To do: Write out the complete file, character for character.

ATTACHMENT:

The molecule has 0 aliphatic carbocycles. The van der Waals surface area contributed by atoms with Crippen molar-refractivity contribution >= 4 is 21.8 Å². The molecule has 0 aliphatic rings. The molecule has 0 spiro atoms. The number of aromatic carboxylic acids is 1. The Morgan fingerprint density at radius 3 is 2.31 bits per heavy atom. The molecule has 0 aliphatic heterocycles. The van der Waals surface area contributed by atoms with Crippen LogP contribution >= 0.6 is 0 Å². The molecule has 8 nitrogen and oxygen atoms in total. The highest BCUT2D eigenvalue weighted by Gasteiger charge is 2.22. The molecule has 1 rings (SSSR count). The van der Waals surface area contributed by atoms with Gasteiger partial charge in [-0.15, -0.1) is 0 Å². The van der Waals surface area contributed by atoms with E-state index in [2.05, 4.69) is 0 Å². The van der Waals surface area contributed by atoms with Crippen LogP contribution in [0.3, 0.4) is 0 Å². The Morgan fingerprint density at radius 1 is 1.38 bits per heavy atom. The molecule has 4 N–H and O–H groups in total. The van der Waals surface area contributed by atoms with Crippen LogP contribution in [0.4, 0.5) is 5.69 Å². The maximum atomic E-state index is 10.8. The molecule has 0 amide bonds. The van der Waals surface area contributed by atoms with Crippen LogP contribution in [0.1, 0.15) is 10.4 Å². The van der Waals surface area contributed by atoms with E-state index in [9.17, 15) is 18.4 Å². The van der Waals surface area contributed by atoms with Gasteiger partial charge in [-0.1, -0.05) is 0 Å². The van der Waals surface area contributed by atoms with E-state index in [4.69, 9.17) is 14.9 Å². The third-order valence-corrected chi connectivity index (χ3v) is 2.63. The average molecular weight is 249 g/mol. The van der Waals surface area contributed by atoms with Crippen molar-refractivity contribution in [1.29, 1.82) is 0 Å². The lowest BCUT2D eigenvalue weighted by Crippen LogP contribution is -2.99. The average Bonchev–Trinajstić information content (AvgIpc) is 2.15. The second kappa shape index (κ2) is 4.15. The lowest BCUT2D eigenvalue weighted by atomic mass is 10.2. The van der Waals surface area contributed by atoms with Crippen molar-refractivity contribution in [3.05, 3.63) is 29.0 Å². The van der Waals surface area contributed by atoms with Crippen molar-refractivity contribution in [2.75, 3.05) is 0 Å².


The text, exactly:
The molecule has 0 aliphatic carbocycles. The van der Waals surface area contributed by atoms with Crippen molar-refractivity contribution >= 4 is 21.8 Å². The molecule has 0 aliphatic rings. The molecule has 0 spiro atoms. The number of aromatic carboxylic acids is 1. The Morgan fingerprint density at radius 3 is 2.31 bits per heavy atom. The molecule has 0 aliphatic heterocycles. The van der Waals surface area contributed by atoms with Crippen LogP contribution >= 0.6 is 0 Å². The molecule has 8 nitrogen and oxygen atoms in total. The highest BCUT2D eigenvalue weighted by Gasteiger charge is 2.22. The molecule has 1 rings (SSSR count). The van der Waals surface area contributed by atoms with Gasteiger partial charge in [-0.15, -0.1) is 0 Å². The van der Waals surface area contributed by atoms with E-state index in [2.05, 4.69) is 0 Å². The van der Waals surface area contributed by atoms with Crippen LogP contribution in [0.3, 0.4) is 0 Å². The Morgan fingerprint density at radius 1 is 1.38 bits per heavy atom. The molecule has 4 N–H and O–H groups in total. The van der Waals surface area contributed by atoms with Crippen LogP contribution in [0.4, 0.5) is 5.69 Å². The maximum atomic E-state index is 10.8. The molecule has 0 amide bonds. The van der Waals surface area contributed by atoms with Crippen LogP contribution in [0.1, 0.15) is 10.4 Å². The van der Waals surface area contributed by atoms with E-state index in [9.17, 15) is 18.4 Å². The van der Waals surface area contributed by atoms with Gasteiger partial charge in [-0.1, -0.05) is 0 Å². The van der Waals surface area contributed by atoms with E-state index in [4.69, 9.17) is 14.9 Å². The third-order valence-corrected chi connectivity index (χ3v) is 2.63. The average molecular weight is 249 g/mol. The van der Waals surface area contributed by atoms with Crippen molar-refractivity contribution in [1.29, 1.82) is 0 Å². The lowest BCUT2D eigenvalue weighted by Crippen LogP contribution is -2.99. The average Bonchev–Trinajstić information content (AvgIpc) is 2.15. The second kappa shape index (κ2) is 4.15. The lowest BCUT2D eigenvalue weighted by atomic mass is 10.2. The van der Waals surface area contributed by atoms with Crippen molar-refractivity contribution in [3.05, 3.63) is 29.0 Å². The van der Waals surface area contributed by atoms with Crippen molar-refractivity contribution in [2.75, 3.05) is 0 Å².